“No free man [homo liber] shall be seized or imprisoned, or stripped of his rights or possessions, or outlawed or exiled, or deprived of his standing in any other way, nor will we proceed with force against him, or send others to do so, except by the lawful judgment of his equals or by the law of the land,” says Chapter 39 of Magna Carta.
It put King John under law. It should do the same to government now. And, with an eye to the future and interpreting even more deeply, those last two phrases might lead to law that comes from equals and law that begins with land, not the state.
A phrase from chapter 7 of Magna Carta, “… and she shall have in the meantime her reasonable estovers in the common,” introduces us to the principle of the commons which should become the material basis of our economies of equalization based on land.
Carpenter’s Magna Carta
The principle of the commons arises in two places in the bundle of charters known together as “Magna Carta.” One is in chapter 7 of Magna Carta (1217) and the other is the Charter of the Forest (also 1217). Despite appearances – nearly 600 pages, a glossary, a translation, a bibliography, two appendices, notes, an index, a map – this book is not the disinterested, a-political, monumental, scholarly tome it seems. You won’t find “estovers in the common” in these pages, and little on the Charter of the Forest? How can this be?
David Carpenter is a professor at King’s College, London, and a prominent scholar serving on the Parliamentary 800th anniversary committee. His father was canon of Westminster Abbey. He provides us with a kind of scholarly apostolic succession which began in 1968 with him listening with one or two others to John Mason’s lectures in the chapter house of Oxford cathedral. Mason learned from Sir Goronwy Edwards who was taught by T.F. Tout “who in turn had been taught by Stubbs himself,” the Victorian Regius Professor of History and Bishop of Oxford! There is an unintended Monty Python element to this book, with Magna Carta replacing the holy grail.
Also in the 1960s C.F. Holt published a scholarly book on Magna Carta. Carpenter sent him a list of errors, and Holt responded with a postcard pointing out one of Carpenter’s mistakes (on the date of the death of King John). Thus do scholars quibble on. I among them, for I recommend that you search out William Morris’ account of John’s death, coming as it does from the folk knowledge of fourteenth century peasants.
Although Carpenter nods to “the rule of law” he is not really concerned with fundamental law as was Edward Coke, the jurist who opposed the Stuart kings, nor with natural law, or even customary law. He quantifies key words in Magna Carta such as “kingdom” (21 times) or “land” (ten times) or “England” (14 times) – but if you were to quantify “rule of law” in his book I doubt it would much exceed two or three.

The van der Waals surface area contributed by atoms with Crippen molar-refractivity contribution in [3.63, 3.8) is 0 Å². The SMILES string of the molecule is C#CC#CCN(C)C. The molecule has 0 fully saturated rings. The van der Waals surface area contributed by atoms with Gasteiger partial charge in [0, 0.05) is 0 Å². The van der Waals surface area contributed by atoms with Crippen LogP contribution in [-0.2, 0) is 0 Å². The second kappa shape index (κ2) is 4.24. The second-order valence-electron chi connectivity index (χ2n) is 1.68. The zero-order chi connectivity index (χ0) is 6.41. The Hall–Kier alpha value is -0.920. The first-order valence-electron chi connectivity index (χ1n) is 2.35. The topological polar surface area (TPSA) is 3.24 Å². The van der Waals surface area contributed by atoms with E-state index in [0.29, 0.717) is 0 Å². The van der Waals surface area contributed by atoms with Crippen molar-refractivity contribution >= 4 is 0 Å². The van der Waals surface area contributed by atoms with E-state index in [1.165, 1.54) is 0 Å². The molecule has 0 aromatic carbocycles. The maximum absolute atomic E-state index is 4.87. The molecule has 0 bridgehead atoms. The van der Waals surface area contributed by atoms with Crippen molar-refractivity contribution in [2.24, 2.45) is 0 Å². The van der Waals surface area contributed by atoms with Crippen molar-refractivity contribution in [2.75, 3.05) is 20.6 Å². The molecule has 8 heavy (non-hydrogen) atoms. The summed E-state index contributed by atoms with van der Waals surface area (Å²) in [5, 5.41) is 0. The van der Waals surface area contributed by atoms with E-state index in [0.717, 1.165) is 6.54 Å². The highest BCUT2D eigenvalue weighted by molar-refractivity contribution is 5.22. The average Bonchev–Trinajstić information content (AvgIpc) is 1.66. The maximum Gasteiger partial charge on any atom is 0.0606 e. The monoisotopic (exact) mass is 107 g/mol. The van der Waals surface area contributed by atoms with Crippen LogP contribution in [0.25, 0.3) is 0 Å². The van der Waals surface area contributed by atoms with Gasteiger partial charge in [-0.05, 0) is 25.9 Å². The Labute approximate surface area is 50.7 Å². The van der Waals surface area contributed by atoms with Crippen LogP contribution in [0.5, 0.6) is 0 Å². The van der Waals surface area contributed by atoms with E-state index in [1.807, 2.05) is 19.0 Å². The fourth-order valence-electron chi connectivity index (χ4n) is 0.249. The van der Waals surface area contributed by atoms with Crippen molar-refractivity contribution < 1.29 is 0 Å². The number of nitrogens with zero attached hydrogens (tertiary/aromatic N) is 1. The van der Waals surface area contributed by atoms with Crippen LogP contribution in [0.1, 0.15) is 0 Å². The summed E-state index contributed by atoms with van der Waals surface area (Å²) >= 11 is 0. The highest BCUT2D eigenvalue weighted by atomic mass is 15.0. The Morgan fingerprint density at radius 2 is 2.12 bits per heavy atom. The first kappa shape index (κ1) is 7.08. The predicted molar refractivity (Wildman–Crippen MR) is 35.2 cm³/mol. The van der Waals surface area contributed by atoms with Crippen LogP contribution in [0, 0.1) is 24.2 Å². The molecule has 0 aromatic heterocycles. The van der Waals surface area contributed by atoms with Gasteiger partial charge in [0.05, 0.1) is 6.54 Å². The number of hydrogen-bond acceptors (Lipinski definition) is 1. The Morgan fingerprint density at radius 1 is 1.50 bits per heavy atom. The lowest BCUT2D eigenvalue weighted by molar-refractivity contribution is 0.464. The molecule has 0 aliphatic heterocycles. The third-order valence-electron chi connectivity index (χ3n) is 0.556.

He pays as much attention to “rule of law” as he does to “the great jet airplanes” taking off from Heathrow and retracting their landing gear over Runnymede. He writes, “it is as though they are carrying the Charter to the four corners of the world.” The Lincoln Charter (it’s “the most finely written”) was sent to USA in 1939 where it remained through the war. Later, it toured Australia. “Before one of its last trips, I myself saw the specially made bomb-proof container in which it was to wing its way again across the Atlantic.” He will tell us when he has a “brainwave.”
King John was a cruel man, drowning his own nephew, Arthur, with his own hands. He starved to death Matilda and her eldest son. So “desperate was the mother that she had eaten her son’s cheeks.” John was one of the “Norman banditti” (Thomas Paine) who claimed the forests as their own.
These forests were in twenty of England’s counties covering one third of the kingdom. The King and his foresters squeezed the people of the forests, and these malpractises caused rebellion. “The Charter was above all about money. Its overwhelming aim was to restrict the king’s ability to take it from his subjects.” Thus all the provisions about various royal taxes and levies, such as tallage, aids, scutages, amercements. The King wanted money to make war. Carpenter does not venture into the European wars and global commerce as part of the impetus behind the centralization of the state.
Instead, the description of the medieval economy relies on time-tested clichés – “rise of population,” “age of expansion” – yet he will say that it is impossible to generalize. England had a population of perhaps three and a half million people, nine-tenths of whom were peasants of whom two-fifths were unfree (villeins, serfs, bonded) and three-fifths free (rustics, cottagers, sokemen). “It offered nothing to the unfree peasant,” yet this is not quite true because the Forest Charter explicitly says no one shall suffer loss of life or limb for forest offences. By this account, the book is about several thousand knights and about a hundred barons and earls who spoke French.
Medieval scribal skills
This is a book about documents, which is both its glory and its downfall. We must distinguish the interpretation of documents from the interpretation of history. Like Jean Mabillon or Marc Bloch, students of medieval charters in the seventeenth and twentieth centuries respectively, the medievalist must be expert in chronology, languages, philology, epigraphy, and handwriting. The interpretation of documents involves authentication, verification, preservation, translation, collation, and exegesis.